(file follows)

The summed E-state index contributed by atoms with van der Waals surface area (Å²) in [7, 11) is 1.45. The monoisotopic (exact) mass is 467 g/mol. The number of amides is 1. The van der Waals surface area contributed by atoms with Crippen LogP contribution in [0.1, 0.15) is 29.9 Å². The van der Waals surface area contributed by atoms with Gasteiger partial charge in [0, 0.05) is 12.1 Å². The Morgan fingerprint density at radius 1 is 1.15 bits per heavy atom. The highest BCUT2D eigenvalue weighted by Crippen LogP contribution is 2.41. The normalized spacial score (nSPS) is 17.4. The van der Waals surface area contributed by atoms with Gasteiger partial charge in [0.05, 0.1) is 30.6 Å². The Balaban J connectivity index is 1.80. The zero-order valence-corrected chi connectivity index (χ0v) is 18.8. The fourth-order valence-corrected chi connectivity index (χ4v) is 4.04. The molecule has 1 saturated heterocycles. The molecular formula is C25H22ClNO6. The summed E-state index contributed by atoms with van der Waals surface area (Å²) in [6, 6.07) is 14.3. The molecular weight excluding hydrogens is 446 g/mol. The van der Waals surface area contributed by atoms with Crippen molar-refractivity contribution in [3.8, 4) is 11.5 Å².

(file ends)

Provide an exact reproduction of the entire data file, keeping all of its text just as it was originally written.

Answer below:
The summed E-state index contributed by atoms with van der Waals surface area (Å²) in [7, 11) is 1.45. The monoisotopic (exact) mass is 467 g/mol. The number of amides is 1. The van der Waals surface area contributed by atoms with Crippen LogP contribution in [0.1, 0.15) is 29.9 Å². The van der Waals surface area contributed by atoms with Gasteiger partial charge in [0, 0.05) is 12.1 Å². The Morgan fingerprint density at radius 1 is 1.15 bits per heavy atom. The highest BCUT2D eigenvalue weighted by Crippen LogP contribution is 2.41. The normalized spacial score (nSPS) is 17.4. The van der Waals surface area contributed by atoms with Gasteiger partial charge in [0.05, 0.1) is 30.6 Å². The Balaban J connectivity index is 1.80. The zero-order valence-corrected chi connectivity index (χ0v) is 18.8. The fourth-order valence-corrected chi connectivity index (χ4v) is 4.04. The molecule has 1 saturated heterocycles. The molecular formula is C25H22ClNO6. The summed E-state index contributed by atoms with van der Waals surface area (Å²) in [6, 6.07) is 14.3. The molecular weight excluding hydrogens is 446 g/mol. The van der Waals surface area contributed by atoms with Crippen molar-refractivity contribution in [3.8, 4) is 11.5 Å².